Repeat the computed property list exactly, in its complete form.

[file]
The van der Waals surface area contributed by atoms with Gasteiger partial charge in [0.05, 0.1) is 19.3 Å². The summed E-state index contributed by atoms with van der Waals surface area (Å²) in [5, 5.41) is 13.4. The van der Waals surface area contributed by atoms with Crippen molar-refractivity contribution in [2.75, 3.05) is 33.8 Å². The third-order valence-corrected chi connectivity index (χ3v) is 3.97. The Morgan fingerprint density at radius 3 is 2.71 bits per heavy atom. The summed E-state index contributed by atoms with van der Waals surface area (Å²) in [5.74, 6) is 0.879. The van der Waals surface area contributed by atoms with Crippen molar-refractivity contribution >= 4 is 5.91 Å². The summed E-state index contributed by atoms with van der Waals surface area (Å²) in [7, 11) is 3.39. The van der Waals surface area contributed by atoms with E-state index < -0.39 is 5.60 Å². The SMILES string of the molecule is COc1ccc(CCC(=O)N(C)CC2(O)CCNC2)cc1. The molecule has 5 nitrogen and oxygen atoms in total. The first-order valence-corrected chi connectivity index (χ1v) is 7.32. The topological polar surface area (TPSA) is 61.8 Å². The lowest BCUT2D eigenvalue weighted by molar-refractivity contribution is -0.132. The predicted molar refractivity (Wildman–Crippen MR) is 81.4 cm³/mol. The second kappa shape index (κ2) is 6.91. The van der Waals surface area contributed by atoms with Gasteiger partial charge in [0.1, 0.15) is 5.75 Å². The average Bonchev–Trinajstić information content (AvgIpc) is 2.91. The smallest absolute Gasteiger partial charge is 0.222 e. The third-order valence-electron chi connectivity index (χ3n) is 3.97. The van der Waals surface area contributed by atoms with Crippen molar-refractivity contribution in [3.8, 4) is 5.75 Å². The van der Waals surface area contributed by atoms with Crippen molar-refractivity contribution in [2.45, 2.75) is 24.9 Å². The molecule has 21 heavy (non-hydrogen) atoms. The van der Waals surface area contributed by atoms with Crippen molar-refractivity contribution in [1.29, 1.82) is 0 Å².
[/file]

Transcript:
The van der Waals surface area contributed by atoms with Gasteiger partial charge in [0.05, 0.1) is 19.3 Å². The summed E-state index contributed by atoms with van der Waals surface area (Å²) in [5, 5.41) is 13.4. The van der Waals surface area contributed by atoms with Crippen molar-refractivity contribution in [2.75, 3.05) is 33.8 Å². The third-order valence-corrected chi connectivity index (χ3v) is 3.97. The Morgan fingerprint density at radius 3 is 2.71 bits per heavy atom. The summed E-state index contributed by atoms with van der Waals surface area (Å²) in [5.74, 6) is 0.879. The van der Waals surface area contributed by atoms with Crippen molar-refractivity contribution >= 4 is 5.91 Å². The summed E-state index contributed by atoms with van der Waals surface area (Å²) in [7, 11) is 3.39. The van der Waals surface area contributed by atoms with E-state index < -0.39 is 5.60 Å². The SMILES string of the molecule is COc1ccc(CCC(=O)N(C)CC2(O)CCNC2)cc1. The molecule has 5 nitrogen and oxygen atoms in total. The first-order valence-corrected chi connectivity index (χ1v) is 7.32. The topological polar surface area (TPSA) is 61.8 Å². The lowest BCUT2D eigenvalue weighted by molar-refractivity contribution is -0.132. The predicted molar refractivity (Wildman–Crippen MR) is 81.4 cm³/mol. The second kappa shape index (κ2) is 6.91. The van der Waals surface area contributed by atoms with Gasteiger partial charge in [0.1, 0.15) is 5.75 Å². The average Bonchev–Trinajstić information content (AvgIpc) is 2.91. The smallest absolute Gasteiger partial charge is 0.222 e. The third-order valence-electron chi connectivity index (χ3n) is 3.97. The van der Waals surface area contributed by atoms with Crippen molar-refractivity contribution in [3.8, 4) is 5.75 Å². The van der Waals surface area contributed by atoms with Crippen molar-refractivity contribution in [2.45, 2.75) is 24.9 Å². The molecule has 21 heavy (non-hydrogen) atoms. The van der Waals surface area contributed by atoms with Crippen molar-refractivity contribution in [1.29, 1.82) is 0 Å².